Tribute

Kenneth Loveland : 1915 - 1998

Music Critic
Broadcaster
Biography
Journalist

KENNETH LOVELAND was one ot the senior figures working in the fields of music criticism, broadcasting and talking about music (lecturing was a word he hated).

It follows that he was a man of many parts, with a fund of musical reminiscences that made for highly entertaining evenings, illustrated by records.

He was well-known for his regular articles in the Times, Opera Magazine, Country Life, Musical Times, South Wales Argus and other publications. His reputation was as wide abroad as it was in Britain, since for many years he had covered such festivals as Salzburg, Vienna, Lucerne, Munich, Holland, Montreux, Verona and others, while he was engaged regularly in writing about new productions at such famous opera houses as Milan's La Scala, the Vienna State, the Bavarian State Opera at Munich, the Hamburg Opera, etc.
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As a broadcaster he was equally well-known. His weekly music magazine Opus 9 o'clock was intended for listeners in Wales, but quickly attracted a regular public in the rest of the United Kingdom and even abroad. He broadcasted regularly on the BBC's World Service, and listeners to Radio 4's Kaleidoscope would have known him as a familiar voice.

His Musicians in Conversation series of 60 minute profiles has been running for many years on Radio Telefis Eireann, and has featured many of the world's top musicians, among them Menuhin, Rubinstein, Cobbi, de los Angeles, Curzon, Szeryng, Solti, Arrau and numerous others. This series gave him a unique opportunity to work closely with the greatest artists and anecdotes resulting from this and from his international work spiced his music club evenings.

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Informality was the keynote of these. Kenneth Loveland talked passionately about his pet subjects, but believed that the starch should be taken out of music, and that such evenings should be fun. This made him an extremely popular presenter of such programmes wherever he went.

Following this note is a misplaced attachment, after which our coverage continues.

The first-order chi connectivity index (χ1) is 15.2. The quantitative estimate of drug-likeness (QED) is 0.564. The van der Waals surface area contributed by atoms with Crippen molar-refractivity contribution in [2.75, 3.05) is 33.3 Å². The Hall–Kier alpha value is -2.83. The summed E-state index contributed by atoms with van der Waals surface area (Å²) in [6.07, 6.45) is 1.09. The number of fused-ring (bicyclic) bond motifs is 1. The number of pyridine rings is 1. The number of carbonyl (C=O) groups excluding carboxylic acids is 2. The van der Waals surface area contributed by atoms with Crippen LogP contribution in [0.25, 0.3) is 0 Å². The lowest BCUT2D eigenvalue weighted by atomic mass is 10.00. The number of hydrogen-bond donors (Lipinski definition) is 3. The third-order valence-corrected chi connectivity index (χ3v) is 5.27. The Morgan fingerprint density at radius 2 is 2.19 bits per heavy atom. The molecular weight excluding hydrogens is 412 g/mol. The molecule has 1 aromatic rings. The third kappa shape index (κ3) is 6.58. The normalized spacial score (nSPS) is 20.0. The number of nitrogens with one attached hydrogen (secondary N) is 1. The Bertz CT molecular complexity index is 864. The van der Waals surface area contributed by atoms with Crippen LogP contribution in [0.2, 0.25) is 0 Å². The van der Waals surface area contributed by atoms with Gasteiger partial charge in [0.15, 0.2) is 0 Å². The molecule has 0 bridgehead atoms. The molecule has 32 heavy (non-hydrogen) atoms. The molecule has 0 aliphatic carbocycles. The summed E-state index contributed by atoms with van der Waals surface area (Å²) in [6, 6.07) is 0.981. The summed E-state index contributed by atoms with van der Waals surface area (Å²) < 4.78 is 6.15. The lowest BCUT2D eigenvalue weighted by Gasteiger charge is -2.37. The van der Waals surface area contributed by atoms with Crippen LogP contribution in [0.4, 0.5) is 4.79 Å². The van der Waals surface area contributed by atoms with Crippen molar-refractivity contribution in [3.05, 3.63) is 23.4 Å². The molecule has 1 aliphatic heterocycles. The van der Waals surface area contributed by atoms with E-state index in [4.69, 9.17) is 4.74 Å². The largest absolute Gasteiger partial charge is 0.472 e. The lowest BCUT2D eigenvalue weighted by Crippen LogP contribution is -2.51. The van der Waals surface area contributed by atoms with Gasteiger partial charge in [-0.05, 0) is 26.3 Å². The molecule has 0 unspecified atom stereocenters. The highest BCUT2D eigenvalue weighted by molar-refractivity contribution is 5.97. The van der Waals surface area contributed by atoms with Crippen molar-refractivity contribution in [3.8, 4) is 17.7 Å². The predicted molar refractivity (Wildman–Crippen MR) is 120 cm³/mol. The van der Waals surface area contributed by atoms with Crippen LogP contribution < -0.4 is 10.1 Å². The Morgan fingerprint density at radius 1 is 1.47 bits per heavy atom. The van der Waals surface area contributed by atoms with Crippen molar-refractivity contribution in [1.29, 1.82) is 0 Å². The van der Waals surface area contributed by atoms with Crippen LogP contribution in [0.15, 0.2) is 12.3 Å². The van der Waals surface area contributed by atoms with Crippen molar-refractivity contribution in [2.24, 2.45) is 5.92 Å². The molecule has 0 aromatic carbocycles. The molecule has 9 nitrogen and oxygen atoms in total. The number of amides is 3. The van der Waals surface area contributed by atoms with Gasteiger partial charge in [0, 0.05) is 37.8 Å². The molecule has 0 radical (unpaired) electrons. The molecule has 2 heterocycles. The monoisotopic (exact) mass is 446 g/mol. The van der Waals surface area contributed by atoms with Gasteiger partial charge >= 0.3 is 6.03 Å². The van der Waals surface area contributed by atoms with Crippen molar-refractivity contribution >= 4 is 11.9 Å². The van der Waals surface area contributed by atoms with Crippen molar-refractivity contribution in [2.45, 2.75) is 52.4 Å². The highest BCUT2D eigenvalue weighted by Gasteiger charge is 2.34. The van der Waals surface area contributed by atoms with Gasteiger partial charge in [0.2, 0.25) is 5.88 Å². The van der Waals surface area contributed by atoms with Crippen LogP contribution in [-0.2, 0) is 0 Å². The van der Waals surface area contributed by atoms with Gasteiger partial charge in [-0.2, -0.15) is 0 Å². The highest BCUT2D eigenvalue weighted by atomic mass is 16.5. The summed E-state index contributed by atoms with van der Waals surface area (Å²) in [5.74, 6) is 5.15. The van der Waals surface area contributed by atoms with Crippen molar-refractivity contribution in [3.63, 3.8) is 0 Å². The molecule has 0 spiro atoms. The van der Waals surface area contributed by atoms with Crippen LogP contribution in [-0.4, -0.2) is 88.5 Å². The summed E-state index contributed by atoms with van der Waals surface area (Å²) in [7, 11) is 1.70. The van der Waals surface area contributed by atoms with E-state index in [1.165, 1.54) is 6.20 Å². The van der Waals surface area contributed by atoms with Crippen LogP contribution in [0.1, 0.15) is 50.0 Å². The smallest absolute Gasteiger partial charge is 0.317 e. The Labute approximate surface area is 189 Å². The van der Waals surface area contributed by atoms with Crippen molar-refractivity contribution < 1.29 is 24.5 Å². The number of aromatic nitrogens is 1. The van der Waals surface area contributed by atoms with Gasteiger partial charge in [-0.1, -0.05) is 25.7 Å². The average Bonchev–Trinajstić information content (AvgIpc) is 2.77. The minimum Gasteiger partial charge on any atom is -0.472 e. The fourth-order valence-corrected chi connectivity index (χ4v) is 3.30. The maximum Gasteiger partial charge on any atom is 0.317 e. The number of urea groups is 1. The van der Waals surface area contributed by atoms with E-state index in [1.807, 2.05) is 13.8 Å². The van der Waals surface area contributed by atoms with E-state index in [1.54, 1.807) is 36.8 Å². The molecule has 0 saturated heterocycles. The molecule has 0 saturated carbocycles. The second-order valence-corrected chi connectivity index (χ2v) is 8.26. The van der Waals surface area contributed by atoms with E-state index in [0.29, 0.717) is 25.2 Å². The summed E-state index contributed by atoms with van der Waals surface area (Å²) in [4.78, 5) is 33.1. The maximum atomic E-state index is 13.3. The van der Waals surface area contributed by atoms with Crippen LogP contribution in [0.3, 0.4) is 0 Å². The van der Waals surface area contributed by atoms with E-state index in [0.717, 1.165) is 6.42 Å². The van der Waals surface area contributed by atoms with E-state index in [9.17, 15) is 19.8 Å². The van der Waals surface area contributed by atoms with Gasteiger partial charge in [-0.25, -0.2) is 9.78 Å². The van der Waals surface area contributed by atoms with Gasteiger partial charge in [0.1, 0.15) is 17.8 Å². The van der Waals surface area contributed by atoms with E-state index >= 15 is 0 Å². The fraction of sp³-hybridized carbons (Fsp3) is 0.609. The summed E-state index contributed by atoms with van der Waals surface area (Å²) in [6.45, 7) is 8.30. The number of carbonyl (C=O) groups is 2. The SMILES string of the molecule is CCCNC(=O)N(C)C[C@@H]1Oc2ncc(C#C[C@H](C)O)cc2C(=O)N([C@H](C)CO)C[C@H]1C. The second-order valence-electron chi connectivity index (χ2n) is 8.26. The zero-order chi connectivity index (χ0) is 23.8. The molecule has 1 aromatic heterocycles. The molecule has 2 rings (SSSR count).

Asked about his favourite music, he would probably have replied "Nearly all of it", but would admit a particular preference for Mozart and Elgar, Dvorak and Debussy, Verdi and Viennese operetta. This wide taste was reflected in the music he picked for his club evenings, or late night shows at the leading British festivals, where he often appeared.

Born in Sheerness, Isle of Sheppey, October 12th 1915. In 1933 he joined the weekly paper Sheerness Times as cub reporter and worked on weekly papers in Kent and Home Counties until World War 2.

Being a passionate anti-Nazi he volunteered for the army in September 1939. He served with the British, Canadian and Czechoslovak forces.He took part in the Normandy Invasion and in campaigns in France, Belgium, Holland and the Rhine Crossing. He was mentioned in despatches. Discharged from the British Army in November 1945 whilst in Germany.
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Seen here with friend and conductor,
John Georgiadis

Kenneth resumed his journalistic career with the Luton News ,also working as a free-lance journalist before accepting an appointment as Assistant Editor of the South Wales Daily Argus in April 1949. He became Editor of the South Wales Daily Argus in April 1951, and resigned in September 1970 to concentrate on Music Criticism and Travel Writing.

During his time at the South Wales Argus Kenneth held the following positions :President of the Guild of British Newspaper Editors 1963 Chairman of the National Council for the Training of Journalists 1967.

He was a member of the National Council of the Newspaper Society for many years.

Kenneth was a regular contributor to the Arts pages of The Times for close on 30 years,covering productions in the principal European Opera Houses and European Festivals,Holland, Salzburg, Vienna, Lucerne etc. He was also a regular contributor to The Musical Times and Music and Muscians during this period, writing extensively on foreign travel, and was area editor to the Fodor Guide to Switzerland.

In 1970 he was awarded the Golden Statue of Vienna for an article on Beethoven which appeared in The Times, and in the same year was made a Cavaliere by the President of Italy, and was granted permission by H.M the Queen to use this title.

In 1977 he was awarded the Queen's Jubilee Medal for services to the arts and in 1986 Kenneth was installed as Honorary Master of Music of the University College of Wales in Swansea.

Kenneth served on the Welsh Arts Council from 1960 - 1972, and was Chairman of their Recordings Panel.

He was one of the main programme annotators for The City of Birmingham Symphony Orchestra, the Hexagon in Reading, St. David's Hall in Cardiff and the BBC National Orchestra of Wales. He also wrote programme notes for other orchestras. He had also done a great deal of broadcasting in his life, his main programmes being - Musicians in Conversation for Radio Telefis Eireann and Opus 9 o'clock for Radio 4 Wales, and made many contributions to Kaleidoscope and the BBC World Service.

His musical memories extended over almost half a century. His work left little time for hobbies, but he followed soccer and cricket (with particular interest in the fortunes of Kent), both of which he had played, and he also enjoyed cooking and the countryside.


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